Eric Dier has called on England fans to support the Three Lions “in the right way” when they host Lithuania this weekend – especially in the wake of the Westminster terrorist attack.
England’s friendly defeat to Germany on Wednesday night was marred by fans booing the German national anthem and singing distasteful songs.
Football Association chairman Greg Clarke described the chanting in Dortmund as “inappropriate, disrespectful and disappointing”.
The incidents came on the same day a terror attack in London which left four pedestrians and a police officer dead.
The FA is planning a number of tributes to the casualties, with black armbands, a minute’s silence, a reef-laying ceremony and the Wembley arch being coloured red and white throughout the game – which will also be attended by a number of distinguished guests.
And Dier, set to pick up his 17th cap in the game, wants supporters to show they can be portrayed in a positive light after such a turbulent week.
“In general, the fans have been fantastic with us wherever we go,” he said.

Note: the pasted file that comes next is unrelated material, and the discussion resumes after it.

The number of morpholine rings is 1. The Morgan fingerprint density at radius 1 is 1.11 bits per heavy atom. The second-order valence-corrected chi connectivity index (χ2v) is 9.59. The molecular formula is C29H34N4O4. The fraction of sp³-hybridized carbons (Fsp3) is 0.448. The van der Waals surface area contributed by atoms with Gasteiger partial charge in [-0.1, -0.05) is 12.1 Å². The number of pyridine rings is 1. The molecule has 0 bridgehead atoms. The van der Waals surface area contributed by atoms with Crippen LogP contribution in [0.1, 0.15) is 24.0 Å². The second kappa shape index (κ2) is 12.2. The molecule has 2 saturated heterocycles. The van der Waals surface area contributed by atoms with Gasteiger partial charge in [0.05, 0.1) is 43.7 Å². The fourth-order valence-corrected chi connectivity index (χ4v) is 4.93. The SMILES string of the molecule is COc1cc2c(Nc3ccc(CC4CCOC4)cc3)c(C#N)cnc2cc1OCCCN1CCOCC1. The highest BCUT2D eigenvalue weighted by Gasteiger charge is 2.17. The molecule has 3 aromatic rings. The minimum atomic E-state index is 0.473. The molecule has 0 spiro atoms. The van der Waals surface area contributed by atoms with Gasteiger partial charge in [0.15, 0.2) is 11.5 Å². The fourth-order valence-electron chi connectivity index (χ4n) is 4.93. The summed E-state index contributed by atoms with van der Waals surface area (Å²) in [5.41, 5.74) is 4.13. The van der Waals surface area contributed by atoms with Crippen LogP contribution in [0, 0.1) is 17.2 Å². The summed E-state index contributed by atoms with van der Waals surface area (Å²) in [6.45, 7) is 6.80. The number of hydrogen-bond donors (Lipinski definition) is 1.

“The support they give us is always amazing. But all we ask is that they support us in the right way and they’re respectful.
“Because of the dreadful things that happened in London we just hope the fans are very respectful of that and us as players we’re going to respect everything in the right way and we’re going to do everything to honour the people who passed away this week.”
The 23-year-old also revealed his first thoughts on hearing the news of the attack in Westminster was to call home from Germany and speak to his mother – who works close to the scene.
“It’s horrible,” he said when asked how the attack affected him.
“You never want to see things like that, especially where you live. First thing I did was ring my mum because she works not too far away from there. It’s not very nice.”
Dier was in the England side which played France in November 2015, just days after an attack on the French capital.
It was an emotional night for all involved and one that has stayed with the Tottenham man ever since.
Asked about football’s ability to unite, Dier added: “I think it’s massive.
“I was at the France game after (the) Paris (attack) and I thought that was an amazing show of unity. It was quite emotional to be a part of.
“I think it showed how football can bring everyone together. Hopefully on Sunday we can do the same.”
New England boss Gareth Southgate has said he will consider not naming a permanent captain and rather work on a squad-by-squad basis, with Dier admitting leading his country is something he is aiming to achieve.
“It’s an ambition of mine,” he said.
“I would love to one day be able to do that. It would be a real honour for me and I’d like to work towards (it) but that’s something the manager decides.
“I think I have always had qualities a captain may have and I think I can do that job. But it’s up to the manager.”